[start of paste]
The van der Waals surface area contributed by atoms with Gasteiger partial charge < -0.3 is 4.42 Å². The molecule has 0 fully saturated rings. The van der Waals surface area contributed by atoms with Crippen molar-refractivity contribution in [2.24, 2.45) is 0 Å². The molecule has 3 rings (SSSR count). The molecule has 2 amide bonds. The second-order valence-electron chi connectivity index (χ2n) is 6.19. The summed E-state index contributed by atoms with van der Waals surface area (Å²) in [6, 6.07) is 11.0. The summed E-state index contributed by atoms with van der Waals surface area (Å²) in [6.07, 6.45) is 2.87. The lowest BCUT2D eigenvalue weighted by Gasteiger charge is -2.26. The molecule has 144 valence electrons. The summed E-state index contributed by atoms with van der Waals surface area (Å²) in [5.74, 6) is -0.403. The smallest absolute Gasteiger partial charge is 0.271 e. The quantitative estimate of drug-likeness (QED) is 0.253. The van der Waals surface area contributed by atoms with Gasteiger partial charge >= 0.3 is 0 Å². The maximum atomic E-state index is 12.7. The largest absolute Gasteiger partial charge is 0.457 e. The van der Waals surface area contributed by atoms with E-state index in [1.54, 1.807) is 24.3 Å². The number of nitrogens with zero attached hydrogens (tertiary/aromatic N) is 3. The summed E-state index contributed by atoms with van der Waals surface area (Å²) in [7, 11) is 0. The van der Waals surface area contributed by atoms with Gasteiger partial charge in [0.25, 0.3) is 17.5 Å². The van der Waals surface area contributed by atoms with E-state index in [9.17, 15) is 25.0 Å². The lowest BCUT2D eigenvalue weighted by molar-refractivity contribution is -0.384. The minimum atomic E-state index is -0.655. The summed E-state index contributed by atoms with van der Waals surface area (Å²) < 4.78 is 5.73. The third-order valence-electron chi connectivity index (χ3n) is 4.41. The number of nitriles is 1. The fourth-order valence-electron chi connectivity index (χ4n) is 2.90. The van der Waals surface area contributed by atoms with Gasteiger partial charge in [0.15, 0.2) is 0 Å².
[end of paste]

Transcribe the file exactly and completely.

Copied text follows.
The van der Waals surface area contributed by atoms with Gasteiger partial charge < -0.3 is 4.42 Å². The molecule has 0 fully saturated rings. The van der Waals surface area contributed by atoms with Crippen molar-refractivity contribution in [2.24, 2.45) is 0 Å². The molecule has 3 rings (SSSR count). The molecule has 2 amide bonds. The second-order valence-electron chi connectivity index (χ2n) is 6.19. The summed E-state index contributed by atoms with van der Waals surface area (Å²) in [6, 6.07) is 11.0. The summed E-state index contributed by atoms with van der Waals surface area (Å²) in [6.07, 6.45) is 2.87. The lowest BCUT2D eigenvalue weighted by Gasteiger charge is -2.26. The molecule has 144 valence electrons. The summed E-state index contributed by atoms with van der Waals surface area (Å²) in [5.74, 6) is -0.403. The smallest absolute Gasteiger partial charge is 0.271 e. The quantitative estimate of drug-likeness (QED) is 0.253. The van der Waals surface area contributed by atoms with Gasteiger partial charge >= 0.3 is 0 Å². The maximum atomic E-state index is 12.7. The largest absolute Gasteiger partial charge is 0.457 e. The van der Waals surface area contributed by atoms with E-state index in [1.54, 1.807) is 24.3 Å². The number of nitrogens with zero attached hydrogens (tertiary/aromatic N) is 3. The summed E-state index contributed by atoms with van der Waals surface area (Å²) in [7, 11) is 0. The van der Waals surface area contributed by atoms with Gasteiger partial charge in [0.25, 0.3) is 17.5 Å². The van der Waals surface area contributed by atoms with E-state index in [9.17, 15) is 25.0 Å². The lowest BCUT2D eigenvalue weighted by molar-refractivity contribution is -0.384. The minimum atomic E-state index is -0.655. The summed E-state index contributed by atoms with van der Waals surface area (Å²) < 4.78 is 5.73. The third-order valence-electron chi connectivity index (χ3n) is 4.41. The number of nitriles is 1. The fourth-order valence-electron chi connectivity index (χ4n) is 2.90. The van der Waals surface area contributed by atoms with Gasteiger partial charge in [0.15, 0.2) is 0 Å².